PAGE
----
How Customer Loyalty Programs Can Bring You More Business
Repeat business deserves special recognition. You want to acknowledge and reward the people who help to support your small business — and keep them coming back for more. An effective way to show your appreciation is through a carefully designed and implemented customer loyalty program.
To ensure the success of this program, it's vital to set clear goals, choose the type of program that best fits your business, identify your best customers, and then plan (and perhaps test) how to implement and market the program. Here's how to get started.
Set Clear Goals
The goals for starting a loyalty program may vary, but should include:
- Boosting sales to existing customers
- Finding new customers through referrals
- Lowering marketing costs
- Encouraging customers to purchase additional products and services
Once the program is under way, you should also strive to gain a deeper understanding of your customers’ needs and develop closer relationships with the people who matter most to your business.
Choose a Loyalty Program
What kind of loyalty program would work best for you? Many businesses offer special rewards or discounts. Take, for example, the Subway Rewards Card Program, which enables cardholders to accumulate points with each sandwich purchase. These points may be redeemed later for free menu items. Other types of programs include frequent-buyer clubs, buy-one-get-one-free offers, and time-sensitive discounts available only to frequent customers.
Other companies opt for special communication with top customers instead of mounting large-scale loyalty programs. They send personalized thank-you notes when customers make a large purchase. They generate automated reminders (a postcard or an email) that offer discounts or freebies on special occasions (such as a holiday or birthday).
All of these efforts recognize the customer's value, build good will and, of course, generate more business.
Identity Key Customers
Whatever program you choose, it’s critical to identify who your most loyal customers are. Consider which customers generate the most profit. Note that these are not necessarily the ones who purchase in the highest volume or with the greatest frequency. The right customer relationship-management software can help you analyze customer buying habits and identify your ideal targeted audience.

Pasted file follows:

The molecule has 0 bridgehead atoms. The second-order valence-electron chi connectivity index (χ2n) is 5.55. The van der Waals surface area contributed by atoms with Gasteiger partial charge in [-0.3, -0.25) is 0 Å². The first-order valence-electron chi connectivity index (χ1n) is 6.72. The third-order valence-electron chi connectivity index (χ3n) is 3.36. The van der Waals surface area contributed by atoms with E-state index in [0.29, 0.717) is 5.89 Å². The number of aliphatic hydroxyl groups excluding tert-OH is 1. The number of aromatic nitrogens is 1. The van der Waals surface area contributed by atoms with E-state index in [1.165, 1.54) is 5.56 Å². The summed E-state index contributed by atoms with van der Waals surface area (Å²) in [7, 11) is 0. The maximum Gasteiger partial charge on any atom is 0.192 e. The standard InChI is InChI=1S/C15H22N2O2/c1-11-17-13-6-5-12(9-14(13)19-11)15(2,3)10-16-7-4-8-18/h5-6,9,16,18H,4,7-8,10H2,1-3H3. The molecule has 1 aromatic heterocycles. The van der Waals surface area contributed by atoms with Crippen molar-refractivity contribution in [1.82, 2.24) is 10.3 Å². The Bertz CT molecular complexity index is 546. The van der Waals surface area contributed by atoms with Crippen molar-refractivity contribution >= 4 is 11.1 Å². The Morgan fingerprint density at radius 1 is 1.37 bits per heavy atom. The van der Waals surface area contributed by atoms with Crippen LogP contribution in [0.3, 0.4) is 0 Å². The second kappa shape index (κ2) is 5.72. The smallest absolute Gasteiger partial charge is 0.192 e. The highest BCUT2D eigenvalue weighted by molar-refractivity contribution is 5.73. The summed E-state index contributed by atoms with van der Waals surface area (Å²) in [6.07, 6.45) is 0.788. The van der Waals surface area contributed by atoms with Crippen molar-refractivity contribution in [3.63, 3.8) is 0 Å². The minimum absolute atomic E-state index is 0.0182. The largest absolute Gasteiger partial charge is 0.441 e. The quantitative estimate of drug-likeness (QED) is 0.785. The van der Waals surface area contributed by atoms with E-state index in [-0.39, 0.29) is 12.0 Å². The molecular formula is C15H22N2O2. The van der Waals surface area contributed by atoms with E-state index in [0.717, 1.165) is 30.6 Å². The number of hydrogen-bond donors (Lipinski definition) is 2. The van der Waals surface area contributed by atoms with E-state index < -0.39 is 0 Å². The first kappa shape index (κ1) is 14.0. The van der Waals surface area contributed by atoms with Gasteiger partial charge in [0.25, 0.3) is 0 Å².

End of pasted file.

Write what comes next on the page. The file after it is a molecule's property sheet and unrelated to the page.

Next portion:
Next, determine what customers like most about your product and what special offers might appeal to them. You can gather this data by asking customers while they're in your store and/or sending out a postcard or brief email to obtain more detailed responses. The information you get will help you design a loyalty program that's likely to yield greater buying activity. It will also help you assess where best to allocate your marketing resources.
Plan Ahead — and Get Everyone on Board
Once you've identified your most loyal customers and chosen the program that makes the most sense, you're ready to go. If your budget permits, set up a CRM software system that enrolls and tracks the activities of these customers. Software for automatically contacting the target audience and running analysis reports is also a good bet.
Three additional tips:
- Make sure everyone on your staff understands the value of the loyalty program and is committed to promoting it. Without their active involvement, you might miss some of the people you're most interested in reaching.
- Draw up a timetable for loyalty program events and notices. Include your suppliers and vendors in this effort by offering to showcase their products to your elite group of customers.
- There's no need to blanket the planet with your first loyalty program effort. Consider doing a pilot program that targets a small group, so that you can work out any kinks in the system before planning a full-scale launch.
Remember, your primary goal is to give your best customers an irresistible incentive for doing more business with you. With the right program in place, you'll likely be surprised by customers’ enthusiastic response.
Lee Polevoi is an award-winning business writer specializing in the challenges and opportunities facing small business. He is former Senior Writer at Vistage International, a global membership organization of CEOs.